Tecnalia Hits Two-Digit-Megawatt Mark, Patents 10MW Offshore Wind Generator

Tecnalia has led an European consortium for the development of a novel 10MW lightweight and reliable generator based on superconducting materials. The concept has been patented in Europe and the U.S., and a prototype has been built to validate the system.

Image source: SUPRAPOWER-FP7

According to Tecnalia, offshore wind companies such as Siemens Gamesa, GE and Ingeteam have shown high interest in this development.

Turbines in the 10MW class based on current conventional generators would have a huge size and weight, putting at risk the technical and economic feasibility, Tecnalia said, further adding that this new generator shows a 26% weight reduction in comparison to a permanent magnet generator, allowing for savings of up to EUR 1 million.

Superconducting coils and the cooling system to produce very low temperatures (-253 ºC) have been the main challenges for the development of these generators. In order to validate the concept, a scaled prototype has been built with the main innovative components having the same size and operating under similar conditions as in the 10MW generator.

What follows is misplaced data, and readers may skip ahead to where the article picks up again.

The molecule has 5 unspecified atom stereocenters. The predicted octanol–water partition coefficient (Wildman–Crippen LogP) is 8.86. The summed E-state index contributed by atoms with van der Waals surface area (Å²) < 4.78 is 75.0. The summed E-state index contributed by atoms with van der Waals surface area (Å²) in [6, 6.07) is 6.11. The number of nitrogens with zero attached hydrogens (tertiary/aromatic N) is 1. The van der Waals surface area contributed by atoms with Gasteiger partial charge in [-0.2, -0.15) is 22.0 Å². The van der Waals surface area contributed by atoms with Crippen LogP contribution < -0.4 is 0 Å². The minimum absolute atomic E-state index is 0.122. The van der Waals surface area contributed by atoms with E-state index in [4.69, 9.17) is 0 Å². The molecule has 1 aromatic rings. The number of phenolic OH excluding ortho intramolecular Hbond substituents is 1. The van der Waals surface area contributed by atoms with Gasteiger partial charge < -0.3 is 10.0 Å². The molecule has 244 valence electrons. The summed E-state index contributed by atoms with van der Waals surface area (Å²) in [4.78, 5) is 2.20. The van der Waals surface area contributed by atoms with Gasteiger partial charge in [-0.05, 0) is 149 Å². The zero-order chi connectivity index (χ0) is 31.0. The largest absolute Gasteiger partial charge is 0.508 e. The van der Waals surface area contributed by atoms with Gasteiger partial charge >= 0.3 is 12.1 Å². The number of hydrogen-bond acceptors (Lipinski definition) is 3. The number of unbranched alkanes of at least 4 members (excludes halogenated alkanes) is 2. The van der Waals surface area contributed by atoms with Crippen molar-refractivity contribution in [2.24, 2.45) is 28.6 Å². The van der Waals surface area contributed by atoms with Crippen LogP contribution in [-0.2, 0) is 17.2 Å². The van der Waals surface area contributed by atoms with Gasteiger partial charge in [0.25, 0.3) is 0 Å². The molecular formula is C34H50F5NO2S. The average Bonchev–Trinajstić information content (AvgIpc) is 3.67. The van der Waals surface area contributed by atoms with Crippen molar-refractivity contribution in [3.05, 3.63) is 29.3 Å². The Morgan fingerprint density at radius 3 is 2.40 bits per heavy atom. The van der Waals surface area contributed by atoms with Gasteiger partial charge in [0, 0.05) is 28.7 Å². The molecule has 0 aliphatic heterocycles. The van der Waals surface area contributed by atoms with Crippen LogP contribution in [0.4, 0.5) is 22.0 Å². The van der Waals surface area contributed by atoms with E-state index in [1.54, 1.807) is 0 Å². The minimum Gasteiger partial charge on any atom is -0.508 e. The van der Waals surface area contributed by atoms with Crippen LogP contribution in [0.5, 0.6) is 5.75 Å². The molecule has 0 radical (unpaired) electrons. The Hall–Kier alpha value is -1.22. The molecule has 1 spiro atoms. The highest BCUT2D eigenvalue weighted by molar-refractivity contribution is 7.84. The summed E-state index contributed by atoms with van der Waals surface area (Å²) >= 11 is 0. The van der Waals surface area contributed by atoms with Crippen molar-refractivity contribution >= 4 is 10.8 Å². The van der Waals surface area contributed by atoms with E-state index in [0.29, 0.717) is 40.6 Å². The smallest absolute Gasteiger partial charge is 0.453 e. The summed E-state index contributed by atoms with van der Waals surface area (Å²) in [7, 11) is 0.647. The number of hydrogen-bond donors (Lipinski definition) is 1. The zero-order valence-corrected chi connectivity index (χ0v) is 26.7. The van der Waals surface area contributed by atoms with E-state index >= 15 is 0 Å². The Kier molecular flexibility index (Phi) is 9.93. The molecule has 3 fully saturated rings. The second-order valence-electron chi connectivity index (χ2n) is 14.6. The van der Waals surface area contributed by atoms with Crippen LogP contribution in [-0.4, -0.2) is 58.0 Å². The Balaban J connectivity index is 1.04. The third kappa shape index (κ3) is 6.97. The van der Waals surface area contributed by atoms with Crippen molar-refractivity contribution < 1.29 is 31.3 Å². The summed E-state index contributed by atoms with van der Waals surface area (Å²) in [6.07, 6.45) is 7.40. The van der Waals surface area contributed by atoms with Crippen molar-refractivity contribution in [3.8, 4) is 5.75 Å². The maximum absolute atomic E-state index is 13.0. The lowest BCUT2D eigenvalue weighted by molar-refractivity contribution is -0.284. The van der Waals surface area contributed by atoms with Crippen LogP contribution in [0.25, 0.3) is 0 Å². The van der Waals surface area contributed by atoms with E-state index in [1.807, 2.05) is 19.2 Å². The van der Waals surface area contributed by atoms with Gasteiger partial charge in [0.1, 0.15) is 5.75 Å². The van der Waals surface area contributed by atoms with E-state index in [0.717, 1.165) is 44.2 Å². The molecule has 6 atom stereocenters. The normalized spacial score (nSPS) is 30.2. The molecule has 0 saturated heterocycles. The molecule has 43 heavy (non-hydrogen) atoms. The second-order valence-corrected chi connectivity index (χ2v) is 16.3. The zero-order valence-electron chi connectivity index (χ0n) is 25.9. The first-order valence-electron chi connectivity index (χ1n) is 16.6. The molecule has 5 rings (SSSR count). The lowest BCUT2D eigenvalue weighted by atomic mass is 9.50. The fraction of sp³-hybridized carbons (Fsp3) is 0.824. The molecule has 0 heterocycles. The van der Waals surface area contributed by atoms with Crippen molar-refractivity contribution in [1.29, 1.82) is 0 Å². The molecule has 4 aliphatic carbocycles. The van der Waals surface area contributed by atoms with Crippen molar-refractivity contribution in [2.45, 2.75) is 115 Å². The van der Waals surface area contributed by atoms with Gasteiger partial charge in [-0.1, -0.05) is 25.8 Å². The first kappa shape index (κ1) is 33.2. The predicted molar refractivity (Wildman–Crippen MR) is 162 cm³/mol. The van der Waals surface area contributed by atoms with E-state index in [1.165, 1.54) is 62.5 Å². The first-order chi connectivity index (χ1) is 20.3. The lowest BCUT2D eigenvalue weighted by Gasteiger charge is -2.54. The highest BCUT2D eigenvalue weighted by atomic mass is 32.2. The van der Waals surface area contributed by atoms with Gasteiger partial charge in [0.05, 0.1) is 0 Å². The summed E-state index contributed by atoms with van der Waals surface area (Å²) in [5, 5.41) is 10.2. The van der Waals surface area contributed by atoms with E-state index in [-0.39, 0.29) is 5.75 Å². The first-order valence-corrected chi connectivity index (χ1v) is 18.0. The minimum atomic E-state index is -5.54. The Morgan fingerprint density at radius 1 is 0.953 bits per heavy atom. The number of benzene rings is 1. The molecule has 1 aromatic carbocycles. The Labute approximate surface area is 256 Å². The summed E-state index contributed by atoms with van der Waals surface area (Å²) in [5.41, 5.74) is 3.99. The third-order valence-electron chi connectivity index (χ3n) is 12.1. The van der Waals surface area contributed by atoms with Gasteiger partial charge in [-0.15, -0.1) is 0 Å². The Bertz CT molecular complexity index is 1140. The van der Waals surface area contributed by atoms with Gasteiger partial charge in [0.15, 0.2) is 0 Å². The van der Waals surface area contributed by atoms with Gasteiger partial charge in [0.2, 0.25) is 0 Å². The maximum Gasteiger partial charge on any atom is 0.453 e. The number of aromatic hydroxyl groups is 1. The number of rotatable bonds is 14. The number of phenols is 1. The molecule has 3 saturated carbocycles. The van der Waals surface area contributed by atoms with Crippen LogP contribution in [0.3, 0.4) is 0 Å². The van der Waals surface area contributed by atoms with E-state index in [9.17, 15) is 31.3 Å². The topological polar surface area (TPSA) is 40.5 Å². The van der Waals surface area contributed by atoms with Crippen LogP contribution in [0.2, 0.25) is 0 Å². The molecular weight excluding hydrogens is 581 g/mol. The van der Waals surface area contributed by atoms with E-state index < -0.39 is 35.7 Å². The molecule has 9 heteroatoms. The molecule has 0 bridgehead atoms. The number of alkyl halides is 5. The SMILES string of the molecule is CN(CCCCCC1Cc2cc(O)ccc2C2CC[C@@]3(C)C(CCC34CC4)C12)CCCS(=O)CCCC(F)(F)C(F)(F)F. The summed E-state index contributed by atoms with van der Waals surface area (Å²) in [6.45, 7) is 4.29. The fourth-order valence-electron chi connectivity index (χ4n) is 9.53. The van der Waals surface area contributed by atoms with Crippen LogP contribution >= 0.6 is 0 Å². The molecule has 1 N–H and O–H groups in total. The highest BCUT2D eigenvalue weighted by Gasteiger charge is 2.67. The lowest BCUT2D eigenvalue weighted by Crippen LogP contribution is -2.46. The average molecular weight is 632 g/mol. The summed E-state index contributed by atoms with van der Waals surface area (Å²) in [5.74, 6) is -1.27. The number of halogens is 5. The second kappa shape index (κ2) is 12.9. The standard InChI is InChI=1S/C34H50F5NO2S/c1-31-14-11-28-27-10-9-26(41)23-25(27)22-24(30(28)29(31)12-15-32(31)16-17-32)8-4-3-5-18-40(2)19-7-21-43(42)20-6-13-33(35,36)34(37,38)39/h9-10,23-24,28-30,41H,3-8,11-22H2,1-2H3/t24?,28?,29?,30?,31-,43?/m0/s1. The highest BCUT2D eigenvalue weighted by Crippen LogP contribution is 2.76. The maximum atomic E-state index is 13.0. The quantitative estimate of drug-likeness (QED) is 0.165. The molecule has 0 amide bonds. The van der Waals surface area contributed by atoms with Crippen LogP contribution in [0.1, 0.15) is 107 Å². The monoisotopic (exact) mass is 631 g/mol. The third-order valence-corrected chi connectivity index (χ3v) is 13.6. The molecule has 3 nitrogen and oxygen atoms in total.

Today’s geared as well as direct-drive permanent magnet generators are difficult to scale up further. Their huge size and weight drives up the cost of both fixed and floating foundations as well as O&M cost. New solutions to provide better power scalability, weight reduction and reliability are needed. Superconductivity may be the only technology able to combine such features and allow scaling to 10 MW and beyond by radical reduction of the head mass.

The main outcome of the project will be a SC generator able to be scaled in wind turbines up to power levels of 10MW and beyond, enforcing a key European technology. – SUPRAPOWER website

According to SUPRAPOWER project’s website, this concept will create the basis for the development of a technology for large generators of 10, 15 or even 20MW, up to the power and load level approaching the aerodynamic limit of the blades.

The 10MW generator has been developed in the framework of the SUPerconducting, Reliable, lightweight, And more POWERful offshore wind turbine (SUPRAPOWER) project. The consortium involved in the development comprises Columbus Superconductors, Solute Ingenieros, Ingeteam, D2M Engineering, Karlsruher Institut fuer Technologie, IEE- Slovak Academy of Science and the University of Southampton.

SUPRAPOWER project has received funding from the European Union’s Seventh Framework Programme for research, technological development and demonstration.